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Sulfur, so good

Brimstone Howl wants to be your American band

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Brimstone Howl: Definitely not a pop-punk band.
  • Brimstone Howl: Definitely not a pop-punk band.

Having already recorded with the Black Keys' Dan Auerbach and White Stripes producer Jim Diamond, Nebraska's Brimstone Howl is making a name among analog purists and rock 'n roll revivalists.

And even though their Diamond-produced album, We Came in Peace, isn't due out until next month, lead guitarist Nick Waggoner is already thinking about the next one.

"I would happily go back and do another record with Jim, but the other place I like is the Distillery in Costa Mesa [Calif.]," says Waggoner. "I think some of [Distillery producer Mike McHugh's] records sound kind of fucked-up, but I like that."

In fact, We Came In Peace has a few elements of its own that reach beyond the boundaries of conventional alt-rock, whatever that is. The swampy "Obliterator" aims for classic Cramps/Gun Club terrain, while "The World Will Never Know" stands out as a funereal, spoken-word-dominated track that Waggoner agrees is the band's creepiest song to date.

"It's kind of a weird record in parts," he says.

Still, most of the album resonates with the garage-rock, British Invasion and early punk influences that, over the course of four albums, have become Brimstone Howl's stock-in-trade. John Ziegler's vocals remain somewhere between early Mick Jagger and a less affected Lux Interior, while Waggoner's guitar work on "Easy to Dream" is reminiscent of post-Velvets Lou Reed.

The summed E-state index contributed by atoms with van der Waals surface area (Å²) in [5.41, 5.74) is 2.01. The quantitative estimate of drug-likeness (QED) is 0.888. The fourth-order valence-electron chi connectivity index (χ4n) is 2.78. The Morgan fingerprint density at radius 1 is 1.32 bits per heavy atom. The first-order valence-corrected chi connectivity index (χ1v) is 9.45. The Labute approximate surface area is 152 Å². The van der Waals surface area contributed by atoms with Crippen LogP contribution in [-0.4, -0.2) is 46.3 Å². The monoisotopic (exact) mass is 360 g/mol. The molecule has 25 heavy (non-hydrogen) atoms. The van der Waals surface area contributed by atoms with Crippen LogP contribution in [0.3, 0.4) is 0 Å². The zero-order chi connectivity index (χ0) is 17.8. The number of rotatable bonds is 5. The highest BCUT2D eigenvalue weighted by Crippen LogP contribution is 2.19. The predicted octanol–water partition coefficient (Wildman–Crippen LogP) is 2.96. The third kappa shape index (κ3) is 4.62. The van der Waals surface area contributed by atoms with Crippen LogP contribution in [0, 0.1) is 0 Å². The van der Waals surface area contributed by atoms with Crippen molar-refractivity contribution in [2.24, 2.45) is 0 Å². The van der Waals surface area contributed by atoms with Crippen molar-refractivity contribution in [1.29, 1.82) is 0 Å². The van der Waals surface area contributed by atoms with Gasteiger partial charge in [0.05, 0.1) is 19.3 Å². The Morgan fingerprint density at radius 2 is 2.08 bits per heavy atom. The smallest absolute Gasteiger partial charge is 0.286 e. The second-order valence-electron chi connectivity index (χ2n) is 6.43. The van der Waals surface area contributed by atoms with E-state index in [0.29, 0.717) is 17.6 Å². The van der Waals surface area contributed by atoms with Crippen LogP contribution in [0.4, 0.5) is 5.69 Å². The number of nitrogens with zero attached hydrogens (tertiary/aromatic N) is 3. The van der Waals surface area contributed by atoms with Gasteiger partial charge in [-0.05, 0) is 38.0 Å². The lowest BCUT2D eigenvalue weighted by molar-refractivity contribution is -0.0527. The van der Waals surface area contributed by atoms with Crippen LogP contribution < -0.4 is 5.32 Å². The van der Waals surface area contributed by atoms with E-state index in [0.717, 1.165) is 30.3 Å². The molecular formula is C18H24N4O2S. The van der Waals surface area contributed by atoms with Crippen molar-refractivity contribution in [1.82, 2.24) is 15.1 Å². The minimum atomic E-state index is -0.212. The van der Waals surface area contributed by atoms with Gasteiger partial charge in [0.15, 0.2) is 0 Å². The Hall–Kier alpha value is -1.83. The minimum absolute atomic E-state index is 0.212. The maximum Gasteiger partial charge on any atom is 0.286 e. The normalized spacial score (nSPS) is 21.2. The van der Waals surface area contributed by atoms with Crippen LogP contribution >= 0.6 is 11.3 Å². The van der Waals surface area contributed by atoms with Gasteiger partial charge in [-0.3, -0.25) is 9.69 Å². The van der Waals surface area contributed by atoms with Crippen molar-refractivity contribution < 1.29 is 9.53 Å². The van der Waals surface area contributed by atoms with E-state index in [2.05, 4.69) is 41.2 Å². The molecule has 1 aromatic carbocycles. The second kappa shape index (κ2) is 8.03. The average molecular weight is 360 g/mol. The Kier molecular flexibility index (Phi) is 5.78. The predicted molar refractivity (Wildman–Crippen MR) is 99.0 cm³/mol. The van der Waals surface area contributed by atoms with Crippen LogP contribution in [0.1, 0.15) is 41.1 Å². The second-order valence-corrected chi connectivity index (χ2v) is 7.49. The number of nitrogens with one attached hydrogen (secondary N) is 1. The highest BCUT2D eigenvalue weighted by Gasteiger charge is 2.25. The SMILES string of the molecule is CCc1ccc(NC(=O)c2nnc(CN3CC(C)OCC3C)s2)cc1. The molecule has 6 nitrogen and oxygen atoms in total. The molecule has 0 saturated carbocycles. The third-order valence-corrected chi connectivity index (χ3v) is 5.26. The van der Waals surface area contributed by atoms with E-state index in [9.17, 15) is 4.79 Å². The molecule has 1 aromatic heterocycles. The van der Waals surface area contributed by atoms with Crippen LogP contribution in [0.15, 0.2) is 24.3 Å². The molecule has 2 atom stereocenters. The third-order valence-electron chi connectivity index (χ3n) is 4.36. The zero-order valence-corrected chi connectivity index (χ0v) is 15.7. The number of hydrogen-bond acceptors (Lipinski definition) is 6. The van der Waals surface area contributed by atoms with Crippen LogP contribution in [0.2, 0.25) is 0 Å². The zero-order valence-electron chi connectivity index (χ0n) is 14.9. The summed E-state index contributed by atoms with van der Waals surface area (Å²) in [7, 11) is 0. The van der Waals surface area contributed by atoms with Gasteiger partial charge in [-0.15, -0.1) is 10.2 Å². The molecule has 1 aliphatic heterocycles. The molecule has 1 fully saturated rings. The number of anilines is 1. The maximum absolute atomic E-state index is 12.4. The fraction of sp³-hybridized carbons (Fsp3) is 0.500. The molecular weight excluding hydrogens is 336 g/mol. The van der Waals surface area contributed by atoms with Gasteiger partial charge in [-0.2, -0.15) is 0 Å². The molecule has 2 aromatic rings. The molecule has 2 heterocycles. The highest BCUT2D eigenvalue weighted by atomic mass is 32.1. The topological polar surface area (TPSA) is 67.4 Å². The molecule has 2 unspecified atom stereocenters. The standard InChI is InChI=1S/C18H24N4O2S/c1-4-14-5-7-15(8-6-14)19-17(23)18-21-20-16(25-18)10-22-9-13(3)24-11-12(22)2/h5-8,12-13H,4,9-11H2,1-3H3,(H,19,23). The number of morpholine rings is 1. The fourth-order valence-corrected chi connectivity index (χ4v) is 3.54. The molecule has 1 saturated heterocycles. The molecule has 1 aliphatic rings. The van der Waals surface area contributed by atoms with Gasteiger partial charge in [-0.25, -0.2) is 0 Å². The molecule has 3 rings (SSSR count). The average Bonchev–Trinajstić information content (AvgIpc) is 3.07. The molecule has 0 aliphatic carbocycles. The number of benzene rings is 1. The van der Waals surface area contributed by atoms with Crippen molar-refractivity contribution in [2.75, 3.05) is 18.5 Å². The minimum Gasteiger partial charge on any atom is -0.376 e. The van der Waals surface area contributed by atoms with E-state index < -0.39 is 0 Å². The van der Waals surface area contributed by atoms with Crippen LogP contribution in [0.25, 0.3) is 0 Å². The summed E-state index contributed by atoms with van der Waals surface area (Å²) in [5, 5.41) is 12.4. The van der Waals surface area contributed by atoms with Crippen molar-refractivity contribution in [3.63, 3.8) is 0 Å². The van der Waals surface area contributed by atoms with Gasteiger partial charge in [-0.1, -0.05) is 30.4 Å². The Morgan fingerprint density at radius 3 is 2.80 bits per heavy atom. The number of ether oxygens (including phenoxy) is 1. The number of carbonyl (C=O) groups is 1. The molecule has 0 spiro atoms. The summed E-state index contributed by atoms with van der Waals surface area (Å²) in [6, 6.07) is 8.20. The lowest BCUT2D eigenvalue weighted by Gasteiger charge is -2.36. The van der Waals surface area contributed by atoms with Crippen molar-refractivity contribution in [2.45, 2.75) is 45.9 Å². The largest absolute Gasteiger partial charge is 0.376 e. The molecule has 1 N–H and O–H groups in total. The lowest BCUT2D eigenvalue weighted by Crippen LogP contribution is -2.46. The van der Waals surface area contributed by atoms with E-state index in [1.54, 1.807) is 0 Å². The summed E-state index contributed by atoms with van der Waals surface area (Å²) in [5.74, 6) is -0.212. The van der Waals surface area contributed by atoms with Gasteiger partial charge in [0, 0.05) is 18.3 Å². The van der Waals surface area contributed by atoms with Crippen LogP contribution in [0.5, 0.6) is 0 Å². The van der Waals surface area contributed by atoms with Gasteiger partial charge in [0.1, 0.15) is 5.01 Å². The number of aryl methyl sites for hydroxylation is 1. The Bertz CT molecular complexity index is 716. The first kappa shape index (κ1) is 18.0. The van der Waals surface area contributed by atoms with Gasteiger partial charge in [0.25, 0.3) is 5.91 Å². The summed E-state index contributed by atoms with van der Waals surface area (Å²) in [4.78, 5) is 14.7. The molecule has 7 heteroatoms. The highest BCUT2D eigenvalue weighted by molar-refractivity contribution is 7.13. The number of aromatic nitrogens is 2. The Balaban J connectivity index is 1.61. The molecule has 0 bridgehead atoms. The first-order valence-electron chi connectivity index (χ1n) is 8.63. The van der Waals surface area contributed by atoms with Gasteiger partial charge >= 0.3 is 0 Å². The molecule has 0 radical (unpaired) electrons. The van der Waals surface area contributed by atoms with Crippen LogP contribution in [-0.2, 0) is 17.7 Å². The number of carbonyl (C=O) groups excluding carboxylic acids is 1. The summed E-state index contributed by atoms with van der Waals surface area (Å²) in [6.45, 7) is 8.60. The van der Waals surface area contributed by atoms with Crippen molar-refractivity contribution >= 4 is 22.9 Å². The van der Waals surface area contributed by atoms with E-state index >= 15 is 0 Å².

All of the above, Waggoner confirms, are artists the band listens to, though he's reluctant to take on the labels that are typically associated with them: "It's kind of like the Ramones saying that they weren't a punk band. They said they were an American band. And Radio Birdman when people were like, "You're the best punk band I've ever seen,' they were offended by that."

In the studio, the quartet likes to record the old-fashioned way, playing live through tube amps onto 2-inch tape, with just one or two run-throughs.

"We don't do a lot of takes," says Waggoner, "unless somebody's doing something that sounds really stupid."

Speaking of which, Brimstone Howl wasn't always the group's name. Its first album was initially released under one of the band's previous monikers, the Zyklon Bees, an allusion to the cyanide gas used in death camps. That drew e-mails from the Anti-Defamation League.

"That's not really the real reason we changed the band name," says Waggoner. "It's just kind of stupid to have a joke band name. It was a joke, and we're not a fucking pop-punk band, so it didn't make any sense to keep it. It was just stupid."

Of course, Britain's Joy Division was offensive for much the same reason, but at least that was a good name.

These days, the band currently known as Brimstone Howl tours relentlessly, but still gets mixed reactions on its own turf.

"Sometimes we'll pack a place, and other times we're just playing to the same 20 people," says Waggoner. "I think there's just too many options for entertainment nowadays. Back in the '60s, there was nothing to fucking do, so people would go out to see some music."

bill@csindy.com


Brimstone Howl, with the Swanks and Lambasted
Rocket Room, 230 Pueblo Ave.
Friday, Aug. 15, 9 p.m.
Tickets: $3, 21-plus; 447-4990 or myspace.com/therocketroom.

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